Super Bowl XLVI threw a monkey wrench in our obsession with ordering and qualifying greatness. With a win -- and a Super Bowl MVP, for good measure -- Tom Brady would have had legitimate claim to a perch in the rarified air of Joe Montana. Instead, for the second time in five seasons, the clock ran out with the ball in Brady’s hand, and confetti rained on Eli Manning.
The first half of Brady’s career was marked by dominance over Eli’s brother Peyton. While No. 18 piled up Dan Marino-like stats, the less flashy Brady racked up rings. Now, after his four best statistical seasons -- each of which ended with a postseason loss -- Brady’s under a Manning’s thumb, and it's the one not assured of a call from Canton.
For those keeping track at home -- we’re sure Tom Brady’s better than Peyton Manning, but we’re not sure he’s up there with Eli Manning, whom we knew wasn’t as good as his brother as recently as ... a month and a half ago.
But losses came by three points in Glendale in 2008 and four points in Indy on Sunday, and suddenly Brady is Roger Federer to Eli’s Rafael Nadal. In a world where quarterbacks get too much credit and blame, it’s fair to ask how Brady could be the greatest of his generation when, effectively, one of his peers owns him. This, after playing no worse than Manning and marching down the field late in the fourth quarter to seemingly put the Patriots' lead out of reach, just as he did in Super Bowl XLII, only to see the Giants make a legendary catch on the way to victory.
It’s enough to make you wonder the point of trying to keep all this straight. Brady's better than ever, but somehow looks worse. When he put up pedestrian numbers and had some of the greatest defenses ever behind him, he was a winner who simply found a way to get it done. Now Brady’s scary good -- his touchdown-interception ratio the last two seasons was 75-16; for reference, demigod Aaron Rodgers' was 73-17 -- but he can’t seem to win the big one. New England won two Super Bowls on last-second field goals, and now has lost twice with Brady securing a fourth-quarter lead for his team.
Maybe we gave Brady too much credit early. He won his first Super Bowl MVP with a pedestrian stat line, throwing for 145 yards and one touchdown in a game where his team was outgained by 160 yards. He was spectacular against the Panthers in Super Bowl XXXVIII, a great duel between him and the great Jake Delhomme. The following year, he was steady while Donovan McNabb threw up and threw the game away with three interceptions.
In those three Super Bowl wins, the Patriots forced seven turnovers. In their last two Super Bowl losses, the Patriots forced four fumbles, recovering none, and intercepted one pass. Those stats have everything to do with winning, and nothing to do with Tom Brady.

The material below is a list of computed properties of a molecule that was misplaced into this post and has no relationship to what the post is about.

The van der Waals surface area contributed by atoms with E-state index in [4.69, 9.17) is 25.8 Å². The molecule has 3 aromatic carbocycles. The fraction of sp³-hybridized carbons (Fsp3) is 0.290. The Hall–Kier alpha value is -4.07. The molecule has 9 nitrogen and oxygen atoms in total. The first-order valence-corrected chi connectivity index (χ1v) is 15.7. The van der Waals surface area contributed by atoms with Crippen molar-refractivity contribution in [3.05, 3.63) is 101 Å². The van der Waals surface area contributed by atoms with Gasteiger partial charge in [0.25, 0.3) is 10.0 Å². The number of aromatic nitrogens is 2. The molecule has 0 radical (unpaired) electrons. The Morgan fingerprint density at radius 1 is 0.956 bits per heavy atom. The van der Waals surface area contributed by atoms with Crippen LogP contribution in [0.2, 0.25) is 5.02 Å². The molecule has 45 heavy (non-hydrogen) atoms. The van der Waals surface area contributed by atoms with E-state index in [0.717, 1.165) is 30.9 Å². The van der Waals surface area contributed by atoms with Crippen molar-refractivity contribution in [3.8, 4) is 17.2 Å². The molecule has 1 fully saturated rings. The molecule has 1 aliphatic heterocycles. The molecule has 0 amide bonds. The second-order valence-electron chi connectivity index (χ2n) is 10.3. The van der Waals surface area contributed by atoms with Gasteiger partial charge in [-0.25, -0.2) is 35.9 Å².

The Pats won their three Super Bowls by a combined nine points. They lost their last two by a combined seven points. Brady was nearly as close to being the Otto Graham of his generation as he was to having a Tarkentonian legacy. This is the confusion wrought from our need to deify quarterbacks.
We call football "the ultimate team game," then treat passers like starting pitchers, even though baseball is barely a team game at all and wins, the be-all and end-all for QBs, have been overrated on the diamond for a while. We almost arbitrarily determine who is better through some combination of individual skill and achievement and team success, rarely asking why a team is truly successful. For the second time, we’ve heaped praise on Eli Manning’s ascent toward the elite while ignoring the cozy timing of becoming great just as his defense and running game have gotten on track. We did the same for Peyton when the 2006 Colts defense suddenly turned stout and won the Super Bowl while Manning threw for 247 yards, a touchdown and a pick in a triumph over ... Rex Grossman and the Bears.
The tricky part is figuring out what to say about Brady now. His stats have been anything but empty. The last two seasons, he put up 9,135 passing yards without a vertical threat. After winning rings with defenses that gave up 16 points per game on average, he carried the 31st-ranked defense this season and the 25th-ranked unit in 2010 to the No. 1 seed in the AFC. The only 1,000-yard rusher behind him since Corey Dillon in 2004, the last time New England won a Super Bowl, was BenJarvus Green-Ellis with 1,008 in 2010.
Brady’s much better than he was in 2004. He hasn’t lost his fastball, unless "fastball" is what the kids are calling great defenses these days. He’s still better than Eli, no matter how enraptured observers are by what’s current (Manning's fantastic streak of fourth quarter play in 2011) and head-to-head success (Eli: 3, Brady: 1) as a potent binary variable. Don’t forget: the Patriots nearly won Sunday night with their best receiver, a tight end, so hobbled that he was barely an effective decoy.
That’s not to say Brady was blameless: known for unflappability before his game caught up to his demeanor, he started his evening with a mental mistake that cost his team two points. It forced the Pats to go for a touchdown instead of a field goal in the closing seconds, and while Brady had ample time to lead his team to a win on the final drive, he did not.
The Super Bowl ended again with the ball in his hands, but not in victory formation. Tom Terrific, once more, was Mighty Casey of the gridiron. With a 3-2 record in Super Bowls, he looks a lot less like Montana and more like ... John Elway, I guess? Who may have been better than Montana?
But Montana might not be as good as Brady ... and Brady can’t find a way to beat Eli Manning ... who's probably not as good as his brother ... whom Tom Brady once dominated.
This isn’t even weird. Weird works better when this stuff makes sense.